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Acquisition of signs from American sign language in hearing individuals following left hemisphere damage and aphasia

Authors
Journal
Neuropsychologia
0028-3932
Publisher
Elsevier
Publication Date
Volume
30
Issue
4
Identifiers
DOI: 10.1016/0028-3932(92)90106-v
Disciplines
  • Computer Science
  • Linguistics

Abstract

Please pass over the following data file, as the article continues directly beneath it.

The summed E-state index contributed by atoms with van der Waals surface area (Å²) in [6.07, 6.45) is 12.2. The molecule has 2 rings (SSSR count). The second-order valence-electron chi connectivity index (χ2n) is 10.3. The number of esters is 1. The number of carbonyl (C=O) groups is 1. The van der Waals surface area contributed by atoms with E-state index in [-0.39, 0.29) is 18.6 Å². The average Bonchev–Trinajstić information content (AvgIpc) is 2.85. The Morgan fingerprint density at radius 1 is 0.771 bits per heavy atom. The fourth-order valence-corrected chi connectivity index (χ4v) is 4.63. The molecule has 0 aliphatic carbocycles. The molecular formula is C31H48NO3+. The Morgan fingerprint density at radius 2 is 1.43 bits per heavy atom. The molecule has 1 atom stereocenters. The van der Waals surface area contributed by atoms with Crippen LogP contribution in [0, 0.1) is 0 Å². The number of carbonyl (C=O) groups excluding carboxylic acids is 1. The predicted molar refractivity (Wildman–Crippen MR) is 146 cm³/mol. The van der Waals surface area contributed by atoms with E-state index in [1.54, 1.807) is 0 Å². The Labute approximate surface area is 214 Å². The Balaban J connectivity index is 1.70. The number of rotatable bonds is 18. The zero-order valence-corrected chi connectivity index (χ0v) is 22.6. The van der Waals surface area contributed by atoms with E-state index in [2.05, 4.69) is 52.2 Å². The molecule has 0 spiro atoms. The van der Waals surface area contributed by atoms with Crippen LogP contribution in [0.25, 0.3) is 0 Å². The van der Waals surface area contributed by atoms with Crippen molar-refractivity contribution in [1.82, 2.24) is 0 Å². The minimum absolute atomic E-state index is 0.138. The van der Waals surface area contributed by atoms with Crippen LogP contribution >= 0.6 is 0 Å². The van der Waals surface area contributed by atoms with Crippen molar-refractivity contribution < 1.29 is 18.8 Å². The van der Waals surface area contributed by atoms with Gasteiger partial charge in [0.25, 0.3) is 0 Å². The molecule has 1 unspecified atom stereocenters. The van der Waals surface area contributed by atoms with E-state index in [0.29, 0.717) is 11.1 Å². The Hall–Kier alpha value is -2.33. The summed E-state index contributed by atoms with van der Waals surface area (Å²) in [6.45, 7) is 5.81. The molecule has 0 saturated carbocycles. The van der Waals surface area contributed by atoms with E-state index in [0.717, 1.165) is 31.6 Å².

Abstract Three severely aphasic hearing patients with no prior knowledge of sign language were able to acquire competency in aspects of American Sign Language (ASL) lexicon and finger spelling, in contrast to a near complete inability to speak the English counterparts of these visuo-gestural signs. Two patients with damage in left postero-lateral temporal and inferior parietal cortices mastered production and comprehension of single signs and short meaningful sign sequences, but the one patient with damage to virtually all left temporal cortices was less accurate in single sign processing and was unable to produce sequences of signs at all. These findings suggest that conceptual knowledge is represented independently of the auditory-vocal records for the corresponding lexical entries, and that left anterior temporal cortices outside of traditional “language areas” are part of the neural network which supports the linkage between conceptual knowledge and linguistic signs, especially as they are used in the sequenced activations required for production or comprehension of meaningful sentences.

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